What are we telling our kids?! Why is it that anybody you ask will say they believe in equality, but will have no problem walking into a big box toy store and just accepting the harmful message it sends? Boys are supposed to be tough, rugged, like machines, science, math, blue, black, and dark colours. They’re supposed to enjoy getting dirty, preferring outdoor toys, and let’s not forget action figures (heaven forbid they should be called “dolls”). Girls are supposed to be dainty, fragile, like cooking, cleaning, hair products, make-up, pink, and other light colours. They’re supposed to enjoy being inside doing domestic things and taking care of children, preferring kitchen sets, and lets not forget dolls (heaven forbid they should be called “action figures”). The toy store sends this message loud and clear, and takes it even further by separating the boys and girls sections at opposite ends, often kept apart by a baby section in the middle. The message to kids is not only that boys and girls are different, but that their interests are incompatible. In other words, it’s all set up to make the little girl in the G.I. Joe aisle feel out-of-place, and the little boy in the Barbie aisle feel the same way. The little boy who likes dolls is seen as abnormal, effeminate, weak. The little girl who likes G.I. Joe is called a “tomboy.” This isn’t harmless. If your child is being led to believe that everything they are drawn to is abnormal, what do you think is going to happen? Do you think they’ll just grow out of it and carry on? If you do, you should know that a mountain of recent evidence disagrees with you.

This message isn’t exclusive to in-store marketing. For as long as I can remember, it’s also been widely distributed in the form of a ‘wish book,’ printed and sent out by a big box store that shall remain nameless. The wish book was a big part of my holidays as a child. I never saw anything inherently wrong with it, but how many parents have sat down at the table with their children and said things like “oh, you don’t want the Barbie, Frederick, look at these nice yellow trucks,” or “oh Jane, that’s a boys toy. How about this princess kitchen set?” I’m not suggesting here that parents have a sinister intent to promote these divisive ideals to their children, but as the world changes and moves toward acceptance, perhaps we should be thinking about it. The companies marketing and selling these toys are certainly not innocent. They know exactly what they’re doing, and shame on them for keeping our heads in the chaotic and divisive status quo.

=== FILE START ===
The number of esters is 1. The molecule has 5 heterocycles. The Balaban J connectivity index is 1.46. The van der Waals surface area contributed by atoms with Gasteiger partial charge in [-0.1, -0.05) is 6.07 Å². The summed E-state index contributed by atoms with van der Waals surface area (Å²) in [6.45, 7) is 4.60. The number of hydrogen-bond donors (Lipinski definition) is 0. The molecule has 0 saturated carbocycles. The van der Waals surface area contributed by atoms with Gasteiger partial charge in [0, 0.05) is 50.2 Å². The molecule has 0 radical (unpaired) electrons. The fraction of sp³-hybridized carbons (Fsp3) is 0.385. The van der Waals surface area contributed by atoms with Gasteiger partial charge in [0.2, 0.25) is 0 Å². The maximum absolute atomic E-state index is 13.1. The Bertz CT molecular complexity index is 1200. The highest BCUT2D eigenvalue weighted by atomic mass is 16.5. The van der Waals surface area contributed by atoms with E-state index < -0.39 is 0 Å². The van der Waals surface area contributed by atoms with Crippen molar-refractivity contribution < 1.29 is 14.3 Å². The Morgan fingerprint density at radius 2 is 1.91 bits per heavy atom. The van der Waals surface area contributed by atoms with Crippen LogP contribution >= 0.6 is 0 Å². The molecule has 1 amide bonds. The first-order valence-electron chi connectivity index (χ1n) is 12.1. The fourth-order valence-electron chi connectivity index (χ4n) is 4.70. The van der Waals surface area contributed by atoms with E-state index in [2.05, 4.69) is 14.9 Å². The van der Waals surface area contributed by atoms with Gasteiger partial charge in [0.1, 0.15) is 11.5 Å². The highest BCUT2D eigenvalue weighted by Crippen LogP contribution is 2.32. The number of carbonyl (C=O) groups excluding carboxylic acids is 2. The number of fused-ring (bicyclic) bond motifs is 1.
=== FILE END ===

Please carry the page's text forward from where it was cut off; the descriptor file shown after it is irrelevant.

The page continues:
Many girls, of course, love princesses, Barbie, and pink everything. Many boys love trucks, space craft lego kits, and G.I. Joe. The point is that every child should be allowed to freely engage in their personal interests, free from criticism or ridicule. Why create division, when it would be just as easy to bring the toys together and market them without gender suggestion? The strategy wouldn’t have to identify any specific agenda, just drop the “for boys” and “for girls” stuff. Lead by example, eventually people will follow. Our children learn from everything they see, everything they experience, everything they hear. How many more generations do we want to give this message to? The divisive ideas that breed hate often appear benign and innocent, but they start very early in our childhood.

Whatever you celebrate this time of year – Christmas, Hanukkah, Kwanzaa, the Winter Solstice, etc – let’s give our kids gifts that appeal to them personally. Not because of their gender, but because of who they are as people.